In the depths of winter, it can often feel like summer and its many eating pleasures are a long way off. If you live in a colder climate than my home in Southern California, a glance out the kitchen window might reveal a picnic table covered in snow. Even here, I sometimes feel a little wistful when I see water from LA's seasonal rainstorms pooling on our patio furniture, while our outdoor grill huddles underneath its weatherproof covering.

But then, I remind myself that cooking and serving just the right recipe can have the power to change the way you see the world. If you prepare a spring or summertime favorite, it can seem as if the sun is suddenly shining in your kitchen and dining room, even when it's cold and damp outside.

It always felt that way during my childhood whenever my mother and grandmother made us fried chicken for Sunday dinner in our little cottage in the southern Austrian village of Sankt Viet. Golden-brown, crispy, juicy, and full of flavor, that simple family-style main course offered proof with every bite that good food can brighten your spirits as wonderfully as rays of sunshine breaking through a cloudy sky.

My recipe for Austrian-style fried chicken is fairly easy to prepare, especially because it starts with boneless, skinless chicken pieces you can find in supermarkets everywhere. A simple dipping process--turning it first in flour, then egg, and finally in breadcrumbs--produces a coating that adheres well and cooks to a crunchy, golden-brown surface.

Speaking of breadcrumbs, take note that the ingredients list gives you the option of using the Japanese breadcrumbs known as panko, which are available more and more in supermarkets today, either in the Asian foods section or where regular breadcrumbs are shelved. These are coarser and drier, yielding the extra-crispy results that many people enjoy in Japanese-style fried foods.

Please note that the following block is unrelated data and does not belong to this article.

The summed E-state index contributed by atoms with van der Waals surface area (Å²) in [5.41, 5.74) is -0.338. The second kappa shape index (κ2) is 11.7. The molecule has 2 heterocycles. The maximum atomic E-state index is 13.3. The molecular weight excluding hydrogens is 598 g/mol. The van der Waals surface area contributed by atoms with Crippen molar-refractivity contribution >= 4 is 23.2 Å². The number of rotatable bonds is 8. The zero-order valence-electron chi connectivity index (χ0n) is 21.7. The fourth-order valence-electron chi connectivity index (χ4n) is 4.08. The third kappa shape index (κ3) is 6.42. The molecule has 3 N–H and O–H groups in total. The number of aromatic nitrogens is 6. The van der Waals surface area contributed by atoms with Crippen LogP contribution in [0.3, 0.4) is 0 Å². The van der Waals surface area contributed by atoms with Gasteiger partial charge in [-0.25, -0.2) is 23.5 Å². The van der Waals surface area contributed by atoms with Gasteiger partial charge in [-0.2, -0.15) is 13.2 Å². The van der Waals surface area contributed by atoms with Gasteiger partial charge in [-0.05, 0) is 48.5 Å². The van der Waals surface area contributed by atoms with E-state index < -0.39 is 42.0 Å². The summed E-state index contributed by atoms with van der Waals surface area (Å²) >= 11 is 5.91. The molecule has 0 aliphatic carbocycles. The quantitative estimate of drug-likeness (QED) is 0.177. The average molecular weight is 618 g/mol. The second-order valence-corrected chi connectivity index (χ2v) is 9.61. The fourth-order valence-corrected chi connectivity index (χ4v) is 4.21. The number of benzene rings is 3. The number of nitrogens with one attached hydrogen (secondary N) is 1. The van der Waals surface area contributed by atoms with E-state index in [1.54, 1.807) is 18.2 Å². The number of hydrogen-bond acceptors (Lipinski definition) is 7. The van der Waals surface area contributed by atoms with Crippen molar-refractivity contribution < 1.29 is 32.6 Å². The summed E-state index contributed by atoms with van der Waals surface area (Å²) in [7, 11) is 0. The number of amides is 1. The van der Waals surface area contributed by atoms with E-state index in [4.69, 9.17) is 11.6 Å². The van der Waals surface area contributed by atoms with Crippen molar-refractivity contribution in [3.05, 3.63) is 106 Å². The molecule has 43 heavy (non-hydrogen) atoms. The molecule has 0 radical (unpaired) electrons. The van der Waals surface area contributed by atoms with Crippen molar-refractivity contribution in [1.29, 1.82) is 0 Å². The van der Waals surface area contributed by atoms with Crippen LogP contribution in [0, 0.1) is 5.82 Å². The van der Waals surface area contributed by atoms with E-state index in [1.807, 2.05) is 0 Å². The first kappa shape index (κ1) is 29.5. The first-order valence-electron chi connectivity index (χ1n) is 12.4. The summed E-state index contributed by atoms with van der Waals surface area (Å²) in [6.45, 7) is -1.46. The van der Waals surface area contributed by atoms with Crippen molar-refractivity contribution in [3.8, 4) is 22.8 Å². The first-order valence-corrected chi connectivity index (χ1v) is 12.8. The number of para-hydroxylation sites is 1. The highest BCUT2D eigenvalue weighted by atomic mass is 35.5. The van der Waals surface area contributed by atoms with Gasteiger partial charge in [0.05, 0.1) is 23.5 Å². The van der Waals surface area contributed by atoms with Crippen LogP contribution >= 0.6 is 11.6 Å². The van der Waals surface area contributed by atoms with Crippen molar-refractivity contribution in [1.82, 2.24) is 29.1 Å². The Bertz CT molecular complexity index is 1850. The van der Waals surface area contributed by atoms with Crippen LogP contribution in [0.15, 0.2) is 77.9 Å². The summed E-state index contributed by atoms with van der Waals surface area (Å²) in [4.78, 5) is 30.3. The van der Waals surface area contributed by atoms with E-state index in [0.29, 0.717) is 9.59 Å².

Take special care when deep-frying the chicken, using a deep, heavy pot on your stove's back burner and a deep-frying thermometer to monitor the temperature; keep children away, and be extra cautious to avoid spattering of the hot oil. Or buy a good quality, relatively inexpensive electric countertop deep-fryer, which removes some of the guesswork with its built-in thermostat and safety features.

I hope you enjoy sharing this with your friends and family. (As with all fried chicken, any leftovers are also excellent cold for lunch the next day.) Put together a fresh green salad to serve alongside it, or maybe your favorite potato salad recipe. You might even want to set the table with your best gingham tablecloth and napkins, to make it seem even more like you're having a summertime picnic in the middle of winter.

VIENNESE FRIED CHICKEN WITH LEMON-ROSEMARY BUTTER SAUCE

Serves 6 to 8

Vegetable oil for deep frying

2 pounds boneless, skinless chicken breasts and thighs

Salt

Freshly ground black pepper

2 cups all-purpose flour

3 large eggs, beaten

2 cups dry breadcrumbs or panko (Japanese-style breadcrumbs)

2 lemons, cut into wedges

Lemon-Rosemary Butter Sauce (recipe follows)

Pour the oil into a heavy, deep pot to a depth of at least 4 inches, or into an automatic electric countertop deep fryer. Heat the oil over high heat until it reaches a temperature of 365 F on a deep-frying thermometer, or set the automatic deep-fryer's thermostat to the same temperature.